For checkboxes and radio buttons, the VALUE attribute specifies the value of a checkbox or radio button when it is checked. An unchecked checkbox is disregarded completely when assembling the query string. Multiple checkboxes can have the same NAME (and different VALUEs), if desired. Multiple radio buttons intended to have "one of many" behavior should have the same NAME and different VALUEs.

For Method = POST

The contents of the form are encoded exactly as with the GET method (above), but rather than appending them to the URL specified by the form's ACTION attribute as a query, the contents are sent in a data block as part of the POST operation. The ACTION attribute (if any) is the URL to which the data block is POSTed.

Test Servers

If you wish to write a prototype fill-out form and test it against a query server that simply shows you what you submitted (with name/value pairs decoded and itemized), you can use the following:

C source code for the query and post-query programs is distributed with NCSA httpd, in the cgi-src directory.

The fill-out form examples listed below use these query servers as their back ends, so you can see them in action and know what to expect with your own forms.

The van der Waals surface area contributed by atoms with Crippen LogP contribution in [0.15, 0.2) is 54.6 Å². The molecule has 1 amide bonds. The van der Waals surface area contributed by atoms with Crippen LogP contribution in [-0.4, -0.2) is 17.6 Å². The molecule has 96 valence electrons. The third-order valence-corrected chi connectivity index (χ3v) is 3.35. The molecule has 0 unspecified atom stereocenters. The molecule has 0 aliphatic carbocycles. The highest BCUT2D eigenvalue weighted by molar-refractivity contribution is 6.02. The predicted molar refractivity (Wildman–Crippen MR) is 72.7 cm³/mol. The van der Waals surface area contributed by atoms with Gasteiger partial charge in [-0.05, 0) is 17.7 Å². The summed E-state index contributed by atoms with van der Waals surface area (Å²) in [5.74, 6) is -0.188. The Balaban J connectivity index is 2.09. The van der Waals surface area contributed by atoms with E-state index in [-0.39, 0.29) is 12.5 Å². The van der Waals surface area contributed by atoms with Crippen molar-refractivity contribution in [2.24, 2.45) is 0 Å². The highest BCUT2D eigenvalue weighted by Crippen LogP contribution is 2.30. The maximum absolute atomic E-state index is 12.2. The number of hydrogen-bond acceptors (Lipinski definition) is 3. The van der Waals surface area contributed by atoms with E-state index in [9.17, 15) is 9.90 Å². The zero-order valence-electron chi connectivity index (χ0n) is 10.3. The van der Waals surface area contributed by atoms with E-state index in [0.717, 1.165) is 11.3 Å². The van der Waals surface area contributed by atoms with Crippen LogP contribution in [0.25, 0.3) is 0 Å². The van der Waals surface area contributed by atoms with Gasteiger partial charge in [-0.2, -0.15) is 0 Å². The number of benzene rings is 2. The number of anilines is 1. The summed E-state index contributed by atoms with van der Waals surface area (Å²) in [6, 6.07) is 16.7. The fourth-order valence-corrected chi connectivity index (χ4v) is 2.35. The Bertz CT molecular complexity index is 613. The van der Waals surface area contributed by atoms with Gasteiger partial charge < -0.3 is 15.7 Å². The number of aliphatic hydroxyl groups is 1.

Important note: If you use the GET method in your form, you will notice that the example GET server will choke if too much data (more than a couple hundred bytes) is submitted at a time -- the server is passing the data to the form-processing module via a shell command line, and the maximum shell command line length is being exceeded. This problem does not exist with the POST method and server.

Things To Note

ISINDEX Handling

Now that we have this fancy fill-out form support, we're supporting the ISINDEX tag differently. Instead of having a browser-interface method (dialog box or text field) for entering a query, an instance of ISINDEX is instantiated as a preloaded fill-out form suitable for entering a query; the form is inlined at the location of the ISINDEX tag itself in the document.

Justifications for change:


Twelve examples are available. All of the examples now use METHOD=POST.

Writing Your Own Fill-Out Form Query Engine

If you want to set up one or more query engines corresponding to fill-out forms that you create for database accesses or other purposes, you may want to take a look at NCSA httpd 1.4. One of the example programs included with NCSA httpd is a sample fill-out form server (the same server used in the examples above, actually) and will provide a good model for writing your own servers.

We strongly, strongly recommend use of the POST method with fill-out forms. One reason: with the GET method, given the way many servers (e.g. NCSA httpd) pass query strings from URLs to query server scripts, you run an excellent chance of having the forms contents truncated by hardcoded shell command argument lengths. With POST (again, e.g., with NCSA httpd) you should be able to do a total end run around such problems.

NCSA httpd 1.0 (the official release) should be out shortly and will contain an example POST fill-out form server.